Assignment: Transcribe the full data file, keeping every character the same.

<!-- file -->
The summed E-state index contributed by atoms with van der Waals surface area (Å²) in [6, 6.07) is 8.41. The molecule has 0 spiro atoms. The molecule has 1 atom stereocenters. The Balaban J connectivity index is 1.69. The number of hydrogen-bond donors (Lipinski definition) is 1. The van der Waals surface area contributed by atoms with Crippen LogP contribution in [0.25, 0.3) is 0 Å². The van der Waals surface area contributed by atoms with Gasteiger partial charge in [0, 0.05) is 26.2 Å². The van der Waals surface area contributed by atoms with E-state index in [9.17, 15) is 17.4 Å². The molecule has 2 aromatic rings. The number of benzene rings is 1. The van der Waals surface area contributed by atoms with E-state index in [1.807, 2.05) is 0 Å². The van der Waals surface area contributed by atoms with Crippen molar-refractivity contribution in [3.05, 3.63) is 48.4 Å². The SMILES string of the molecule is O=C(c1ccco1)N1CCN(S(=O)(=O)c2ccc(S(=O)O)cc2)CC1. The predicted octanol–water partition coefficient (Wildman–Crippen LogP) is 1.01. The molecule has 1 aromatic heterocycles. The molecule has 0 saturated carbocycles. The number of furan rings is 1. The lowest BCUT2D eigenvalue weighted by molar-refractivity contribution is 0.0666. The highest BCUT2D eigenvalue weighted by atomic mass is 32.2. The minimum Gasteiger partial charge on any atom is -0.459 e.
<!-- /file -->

The summed E-state index contributed by atoms with van der Waals surface area (Å²) in [6, 6.07) is 8.41. The molecule has 0 spiro atoms. The molecule has 1 atom stereocenters. The Balaban J connectivity index is 1.69. The number of hydrogen-bond donors (Lipinski definition) is 1. The van der Waals surface area contributed by atoms with Crippen LogP contribution in [0.25, 0.3) is 0 Å². The van der Waals surface area contributed by atoms with Gasteiger partial charge in [0, 0.05) is 26.2 Å². The van der Waals surface area contributed by atoms with E-state index in [9.17, 15) is 17.4 Å². The molecule has 2 aromatic rings. The number of benzene rings is 1. The van der Waals surface area contributed by atoms with E-state index in [1.807, 2.05) is 0 Å². The van der Waals surface area contributed by atoms with Crippen molar-refractivity contribution in [3.05, 3.63) is 48.4 Å². The SMILES string of the molecule is O=C(c1ccco1)N1CCN(S(=O)(=O)c2ccc(S(=O)O)cc2)CC1. The predicted octanol–water partition coefficient (Wildman–Crippen LogP) is 1.01. The molecule has 1 aromatic heterocycles. The molecule has 0 saturated carbocycles. The number of furan rings is 1. The lowest BCUT2D eigenvalue weighted by molar-refractivity contribution is 0.0666. The highest BCUT2D eigenvalue weighted by atomic mass is 32.2. The minimum Gasteiger partial charge on any atom is -0.459 e.